Firestopping Penetrations Through Shafts- Are you getting it right?

Thanks for reading along so far. We have covered a lot in this series on shafts and hopefully you have been able to put some of this to use in the field. Next up, let’s look at what you should see when you are walking in the field looking at all that firestop stuff. Let’s put all this information to work for you.


First, you must have the firestop submittals if you are going to review (or install) firestop. The submittals should have UL listed details (or other third party testing agency – OPL or WH) that show the firestop requirements for all of these shaft applications. If you don’t have the details, you can’t properly evaluate the field installations.


Let’s walk a site together (You will need to use your imagination here). Say we are on the 5th floor of a hotel project. We are looking at a mechanical shaft. We have bare pipes and insulated pipes stubbing out of the wall to provide water to the bathroom. The shaft liner is up, but there is no firestop on the pipes. We go up to the 6th floor, the drywall is on the outer layer of all the shafts, but they have firestopped only about half of them. As you walk down the hall you see an area where they have not yet firestopped the penetrations into the shaft wall and you can see that they have not firestopped the shaft liner side. This is a problem. Firestop is required on both sides of a wall.


Let’s take the same scenario, but this time they did have firestop on the shaft liner side on the 6th floor. However, when you were on the 5th floor you noticed that the hole that was cut for the small, insulated copper pipe is just big enough to get the pipe and the insulation through. The insulation was almost touching the cut edge of the drywall all the way around. You don’t have firestop submittals for the project so you can’t tell that the detail requires annular space of 0-1/2” and what you have in your field condition is continual point contact.


If you don’t understand why this is a big deal please review the previous post here. If you are not familiar with how firestop is tested however I suggest you start here because this is the start of that series.


If you want to scream at me, “SHARRON YOU CAN’T USE ANY OLD WL DETAIL FOR A SHAFT WALL!!”, check out two posts from now when we address this. If you are not one of the people wanting to scream this at me, then definitely tune in because this is something that even some good contractors might miss.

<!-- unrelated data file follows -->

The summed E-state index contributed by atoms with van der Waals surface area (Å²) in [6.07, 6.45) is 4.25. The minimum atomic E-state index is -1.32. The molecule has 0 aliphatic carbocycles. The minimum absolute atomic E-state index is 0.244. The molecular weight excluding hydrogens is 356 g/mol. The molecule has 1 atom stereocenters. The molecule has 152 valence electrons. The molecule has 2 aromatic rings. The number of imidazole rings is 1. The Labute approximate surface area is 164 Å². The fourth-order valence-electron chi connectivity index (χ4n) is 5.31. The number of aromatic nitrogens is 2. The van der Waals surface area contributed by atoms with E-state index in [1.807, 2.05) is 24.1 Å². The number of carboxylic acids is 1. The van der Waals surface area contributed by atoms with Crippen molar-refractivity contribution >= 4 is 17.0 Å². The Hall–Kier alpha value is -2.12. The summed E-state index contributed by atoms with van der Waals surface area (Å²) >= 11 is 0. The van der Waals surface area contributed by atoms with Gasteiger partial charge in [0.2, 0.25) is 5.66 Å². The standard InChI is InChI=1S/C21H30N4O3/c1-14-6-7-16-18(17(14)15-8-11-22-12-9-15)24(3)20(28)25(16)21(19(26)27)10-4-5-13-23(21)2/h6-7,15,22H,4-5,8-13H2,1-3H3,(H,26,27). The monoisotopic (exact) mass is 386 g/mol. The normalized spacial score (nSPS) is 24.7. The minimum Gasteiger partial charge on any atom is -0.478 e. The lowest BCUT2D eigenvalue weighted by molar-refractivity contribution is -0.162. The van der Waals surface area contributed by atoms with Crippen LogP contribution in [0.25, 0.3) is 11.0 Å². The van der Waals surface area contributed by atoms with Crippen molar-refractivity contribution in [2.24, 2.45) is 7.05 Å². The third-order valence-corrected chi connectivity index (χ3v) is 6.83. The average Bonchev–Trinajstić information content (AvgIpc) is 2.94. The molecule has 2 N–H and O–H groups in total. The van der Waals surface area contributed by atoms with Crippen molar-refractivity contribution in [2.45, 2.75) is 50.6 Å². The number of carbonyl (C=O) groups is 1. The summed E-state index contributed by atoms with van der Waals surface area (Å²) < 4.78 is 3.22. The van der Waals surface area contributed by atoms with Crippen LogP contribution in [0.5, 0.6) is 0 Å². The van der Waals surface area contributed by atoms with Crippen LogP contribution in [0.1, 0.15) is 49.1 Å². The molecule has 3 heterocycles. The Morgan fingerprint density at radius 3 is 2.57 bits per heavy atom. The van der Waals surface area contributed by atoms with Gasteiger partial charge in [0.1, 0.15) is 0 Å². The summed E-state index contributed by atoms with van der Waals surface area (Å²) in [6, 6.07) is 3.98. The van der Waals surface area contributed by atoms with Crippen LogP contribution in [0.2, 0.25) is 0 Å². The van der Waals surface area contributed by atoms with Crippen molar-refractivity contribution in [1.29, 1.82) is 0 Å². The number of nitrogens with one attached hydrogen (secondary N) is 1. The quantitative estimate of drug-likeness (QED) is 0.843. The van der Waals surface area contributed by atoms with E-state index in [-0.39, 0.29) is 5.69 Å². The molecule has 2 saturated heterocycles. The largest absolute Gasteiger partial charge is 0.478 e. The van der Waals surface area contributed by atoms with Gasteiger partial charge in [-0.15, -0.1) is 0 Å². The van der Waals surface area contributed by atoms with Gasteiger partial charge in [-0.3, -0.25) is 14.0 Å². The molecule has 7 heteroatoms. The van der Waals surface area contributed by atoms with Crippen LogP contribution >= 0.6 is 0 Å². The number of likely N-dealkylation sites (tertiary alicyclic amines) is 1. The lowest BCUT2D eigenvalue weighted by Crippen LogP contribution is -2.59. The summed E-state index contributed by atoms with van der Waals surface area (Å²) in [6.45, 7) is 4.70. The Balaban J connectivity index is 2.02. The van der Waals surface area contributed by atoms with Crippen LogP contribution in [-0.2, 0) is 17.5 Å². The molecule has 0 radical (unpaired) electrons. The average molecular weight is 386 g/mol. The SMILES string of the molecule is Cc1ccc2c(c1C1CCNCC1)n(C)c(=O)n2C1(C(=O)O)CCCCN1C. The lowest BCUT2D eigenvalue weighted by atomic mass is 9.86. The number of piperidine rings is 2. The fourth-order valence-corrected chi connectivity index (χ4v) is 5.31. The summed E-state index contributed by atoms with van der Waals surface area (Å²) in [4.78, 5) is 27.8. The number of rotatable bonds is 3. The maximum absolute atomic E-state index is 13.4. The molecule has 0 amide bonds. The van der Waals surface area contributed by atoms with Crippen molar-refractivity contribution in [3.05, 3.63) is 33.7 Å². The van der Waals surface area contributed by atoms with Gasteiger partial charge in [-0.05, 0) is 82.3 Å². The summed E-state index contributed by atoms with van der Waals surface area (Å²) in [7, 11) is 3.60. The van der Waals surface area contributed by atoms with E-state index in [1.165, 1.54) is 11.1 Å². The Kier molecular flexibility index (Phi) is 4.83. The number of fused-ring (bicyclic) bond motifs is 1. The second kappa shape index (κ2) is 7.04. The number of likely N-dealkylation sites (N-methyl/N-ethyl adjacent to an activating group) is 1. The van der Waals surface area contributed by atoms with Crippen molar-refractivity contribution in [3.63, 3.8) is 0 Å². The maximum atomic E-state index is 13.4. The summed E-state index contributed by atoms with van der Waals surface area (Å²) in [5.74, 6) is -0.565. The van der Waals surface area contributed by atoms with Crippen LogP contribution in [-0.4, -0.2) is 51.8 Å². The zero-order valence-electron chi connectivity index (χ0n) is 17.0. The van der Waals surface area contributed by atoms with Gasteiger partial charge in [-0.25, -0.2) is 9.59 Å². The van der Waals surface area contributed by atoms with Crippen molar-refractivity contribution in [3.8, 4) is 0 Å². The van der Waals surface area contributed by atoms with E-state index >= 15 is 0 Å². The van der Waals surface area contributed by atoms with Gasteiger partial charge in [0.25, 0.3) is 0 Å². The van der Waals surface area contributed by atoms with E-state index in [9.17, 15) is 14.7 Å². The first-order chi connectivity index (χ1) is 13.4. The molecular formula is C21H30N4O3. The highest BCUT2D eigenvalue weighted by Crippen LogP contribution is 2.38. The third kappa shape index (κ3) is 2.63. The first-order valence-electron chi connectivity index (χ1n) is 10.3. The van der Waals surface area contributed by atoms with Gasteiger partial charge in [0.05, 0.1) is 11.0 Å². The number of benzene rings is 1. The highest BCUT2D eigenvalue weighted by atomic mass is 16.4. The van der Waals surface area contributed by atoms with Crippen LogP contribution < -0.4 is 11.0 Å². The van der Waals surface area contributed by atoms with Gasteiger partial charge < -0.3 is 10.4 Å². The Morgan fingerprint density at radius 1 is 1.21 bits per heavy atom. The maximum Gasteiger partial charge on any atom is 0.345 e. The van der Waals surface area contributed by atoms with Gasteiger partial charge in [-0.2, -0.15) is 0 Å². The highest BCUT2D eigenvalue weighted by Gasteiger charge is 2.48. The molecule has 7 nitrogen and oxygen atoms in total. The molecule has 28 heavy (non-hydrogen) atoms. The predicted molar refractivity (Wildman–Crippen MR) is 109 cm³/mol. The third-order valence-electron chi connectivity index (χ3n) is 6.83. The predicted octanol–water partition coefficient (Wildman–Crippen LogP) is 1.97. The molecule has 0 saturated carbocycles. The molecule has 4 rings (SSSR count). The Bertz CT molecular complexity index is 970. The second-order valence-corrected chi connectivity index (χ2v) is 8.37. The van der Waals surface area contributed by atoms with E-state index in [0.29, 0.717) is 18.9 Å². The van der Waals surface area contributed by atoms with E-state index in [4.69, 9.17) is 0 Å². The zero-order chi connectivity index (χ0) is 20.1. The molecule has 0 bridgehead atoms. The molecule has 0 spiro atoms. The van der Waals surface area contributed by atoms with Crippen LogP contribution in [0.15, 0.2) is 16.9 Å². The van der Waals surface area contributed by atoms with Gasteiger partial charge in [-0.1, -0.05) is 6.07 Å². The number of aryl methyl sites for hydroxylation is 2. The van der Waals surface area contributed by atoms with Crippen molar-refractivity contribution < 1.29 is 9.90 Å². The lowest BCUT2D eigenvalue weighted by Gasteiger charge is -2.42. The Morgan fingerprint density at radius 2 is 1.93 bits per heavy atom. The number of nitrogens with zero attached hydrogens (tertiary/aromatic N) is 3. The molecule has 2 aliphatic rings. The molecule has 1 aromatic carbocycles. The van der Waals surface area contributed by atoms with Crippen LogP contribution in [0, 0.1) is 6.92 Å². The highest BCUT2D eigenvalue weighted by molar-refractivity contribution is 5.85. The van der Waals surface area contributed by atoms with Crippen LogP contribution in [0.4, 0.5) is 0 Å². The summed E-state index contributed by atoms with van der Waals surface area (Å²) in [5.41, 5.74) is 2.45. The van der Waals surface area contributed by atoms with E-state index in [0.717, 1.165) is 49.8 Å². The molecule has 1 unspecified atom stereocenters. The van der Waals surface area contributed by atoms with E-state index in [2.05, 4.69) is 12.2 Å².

Let’s get back to our field walk. The other thing you can’t see is that the firestop detail calls for 5/8” of firestop to be installed within the annular space. Since there is no annular space there is no way to achieve this depth requirement.


You have some problems.


The first problem is that you don’t have your firestop submittals, so you can’t reference what is required when you talk to the installer.


Second, they have created an installation that either cannot be firestopped properly or may require a more expensive solution.   Of course, if we are talking about a gypsum wall, its not a big deal to make the opening larger (even though the contractor will fight you on this). If you are dealing with a concrete or block opening it will be more difficult for obvious reasons. However, if that opening is sleeved, it may not even be possible to fix.


Please also remember, if you are looking at a block wall, they will have to firestop both sides of the wall, or one side but do it two times. This is true both for joints and for through penetrations. If it is a shaft, you likely can’t get to the inside to check on the installations, so you may need to go to the bottom of the shaft before it is closed off to get a look, or you can conduct destructive testing to confirm that it was done right. Please also remember that the firestop details have to match the field installations. If they don’t, it is non-conformant and should not be allowed.


I thought this was going to be the last post on the topic. However, since the start of this series I have had a few people ask me some questions. The most prevalent is, “Okay so then HOW DO WE PROPERLY FIRESTOP SHAFT APPLICATIONS? “


We will address this in the next few blog posts. If you have any other questions, concerns or photos of WHAT DO WE DO WITH THIS? or IS THIS OKAY? Keep the feedback coming because I have a handful of issues to bring up for you once we complete this series.